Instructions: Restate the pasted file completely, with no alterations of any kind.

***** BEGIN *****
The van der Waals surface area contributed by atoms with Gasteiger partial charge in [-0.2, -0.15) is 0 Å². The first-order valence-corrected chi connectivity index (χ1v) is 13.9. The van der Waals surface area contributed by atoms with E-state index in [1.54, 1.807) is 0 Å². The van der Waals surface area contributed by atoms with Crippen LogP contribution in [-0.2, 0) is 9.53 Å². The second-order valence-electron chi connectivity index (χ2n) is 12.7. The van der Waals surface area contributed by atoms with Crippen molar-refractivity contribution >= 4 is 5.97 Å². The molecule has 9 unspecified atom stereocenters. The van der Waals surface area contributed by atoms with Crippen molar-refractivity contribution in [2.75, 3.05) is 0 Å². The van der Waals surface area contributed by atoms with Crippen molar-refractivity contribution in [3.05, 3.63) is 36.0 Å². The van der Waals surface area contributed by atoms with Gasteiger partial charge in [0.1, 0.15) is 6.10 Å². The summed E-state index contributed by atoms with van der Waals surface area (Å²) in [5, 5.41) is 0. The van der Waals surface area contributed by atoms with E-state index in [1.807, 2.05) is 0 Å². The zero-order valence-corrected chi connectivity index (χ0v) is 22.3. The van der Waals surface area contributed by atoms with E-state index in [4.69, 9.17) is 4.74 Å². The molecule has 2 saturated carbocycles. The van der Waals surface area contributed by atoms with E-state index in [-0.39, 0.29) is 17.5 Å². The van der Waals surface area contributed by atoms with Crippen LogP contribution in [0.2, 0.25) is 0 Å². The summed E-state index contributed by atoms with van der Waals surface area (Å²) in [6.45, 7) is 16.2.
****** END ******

The van der Waals surface area contributed by atoms with Gasteiger partial charge in [-0.2, -0.15) is 0 Å². The first-order valence-corrected chi connectivity index (χ1v) is 13.9. The van der Waals surface area contributed by atoms with E-state index in [1.54, 1.807) is 0 Å². The van der Waals surface area contributed by atoms with Crippen LogP contribution in [-0.2, 0) is 9.53 Å². The second-order valence-electron chi connectivity index (χ2n) is 12.7. The van der Waals surface area contributed by atoms with Crippen molar-refractivity contribution >= 4 is 5.97 Å². The molecule has 9 unspecified atom stereocenters. The van der Waals surface area contributed by atoms with Crippen molar-refractivity contribution in [2.75, 3.05) is 0 Å². The van der Waals surface area contributed by atoms with Crippen molar-refractivity contribution in [3.05, 3.63) is 36.0 Å². The van der Waals surface area contributed by atoms with Gasteiger partial charge in [0.1, 0.15) is 6.10 Å². The summed E-state index contributed by atoms with van der Waals surface area (Å²) in [5, 5.41) is 0. The van der Waals surface area contributed by atoms with E-state index in [1.807, 2.05) is 0 Å². The zero-order valence-corrected chi connectivity index (χ0v) is 22.3. The van der Waals surface area contributed by atoms with E-state index in [4.69, 9.17) is 4.74 Å². The molecule has 2 saturated carbocycles. The van der Waals surface area contributed by atoms with E-state index in [-0.39, 0.29) is 17.5 Å². The van der Waals surface area contributed by atoms with Crippen LogP contribution in [0.2, 0.25) is 0 Å². The summed E-state index contributed by atoms with van der Waals surface area (Å²) in [6.45, 7) is 16.2.